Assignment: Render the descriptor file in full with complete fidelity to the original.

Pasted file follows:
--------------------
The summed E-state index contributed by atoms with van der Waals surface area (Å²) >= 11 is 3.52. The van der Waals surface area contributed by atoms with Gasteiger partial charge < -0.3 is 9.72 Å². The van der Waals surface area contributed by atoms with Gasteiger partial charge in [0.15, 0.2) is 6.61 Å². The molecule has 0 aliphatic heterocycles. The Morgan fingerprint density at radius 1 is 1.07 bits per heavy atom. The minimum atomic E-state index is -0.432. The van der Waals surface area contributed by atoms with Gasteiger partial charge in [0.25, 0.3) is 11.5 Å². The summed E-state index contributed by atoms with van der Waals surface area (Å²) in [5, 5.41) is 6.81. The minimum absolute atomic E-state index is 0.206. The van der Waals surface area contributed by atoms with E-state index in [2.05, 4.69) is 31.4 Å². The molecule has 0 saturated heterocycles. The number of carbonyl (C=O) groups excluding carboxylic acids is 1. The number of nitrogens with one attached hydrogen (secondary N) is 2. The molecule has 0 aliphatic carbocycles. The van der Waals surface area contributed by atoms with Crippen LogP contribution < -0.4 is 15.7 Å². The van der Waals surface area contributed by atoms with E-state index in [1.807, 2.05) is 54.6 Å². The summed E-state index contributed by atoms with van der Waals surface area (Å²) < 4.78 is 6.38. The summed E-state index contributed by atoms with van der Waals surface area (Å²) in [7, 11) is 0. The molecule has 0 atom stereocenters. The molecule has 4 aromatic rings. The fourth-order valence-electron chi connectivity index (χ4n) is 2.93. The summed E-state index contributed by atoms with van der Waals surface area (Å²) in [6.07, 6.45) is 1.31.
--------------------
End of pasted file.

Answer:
The summed E-state index contributed by atoms with van der Waals surface area (Å²) >= 11 is 3.52. The van der Waals surface area contributed by atoms with Gasteiger partial charge < -0.3 is 9.72 Å². The van der Waals surface area contributed by atoms with Gasteiger partial charge in [0.15, 0.2) is 6.61 Å². The molecule has 0 aliphatic heterocycles. The Morgan fingerprint density at radius 1 is 1.07 bits per heavy atom. The minimum atomic E-state index is -0.432. The van der Waals surface area contributed by atoms with Gasteiger partial charge in [0.25, 0.3) is 11.5 Å². The summed E-state index contributed by atoms with van der Waals surface area (Å²) in [5, 5.41) is 6.81. The minimum absolute atomic E-state index is 0.206. The van der Waals surface area contributed by atoms with E-state index in [2.05, 4.69) is 31.4 Å². The molecule has 0 saturated heterocycles. The number of carbonyl (C=O) groups excluding carboxylic acids is 1. The number of nitrogens with one attached hydrogen (secondary N) is 2. The molecule has 0 aliphatic carbocycles. The van der Waals surface area contributed by atoms with Crippen LogP contribution < -0.4 is 15.7 Å². The van der Waals surface area contributed by atoms with E-state index in [1.807, 2.05) is 54.6 Å². The summed E-state index contributed by atoms with van der Waals surface area (Å²) < 4.78 is 6.38. The summed E-state index contributed by atoms with van der Waals surface area (Å²) in [7, 11) is 0. The molecule has 0 atom stereocenters. The molecule has 4 aromatic rings. The fourth-order valence-electron chi connectivity index (χ4n) is 2.93. The summed E-state index contributed by atoms with van der Waals surface area (Å²) in [6.07, 6.45) is 1.31.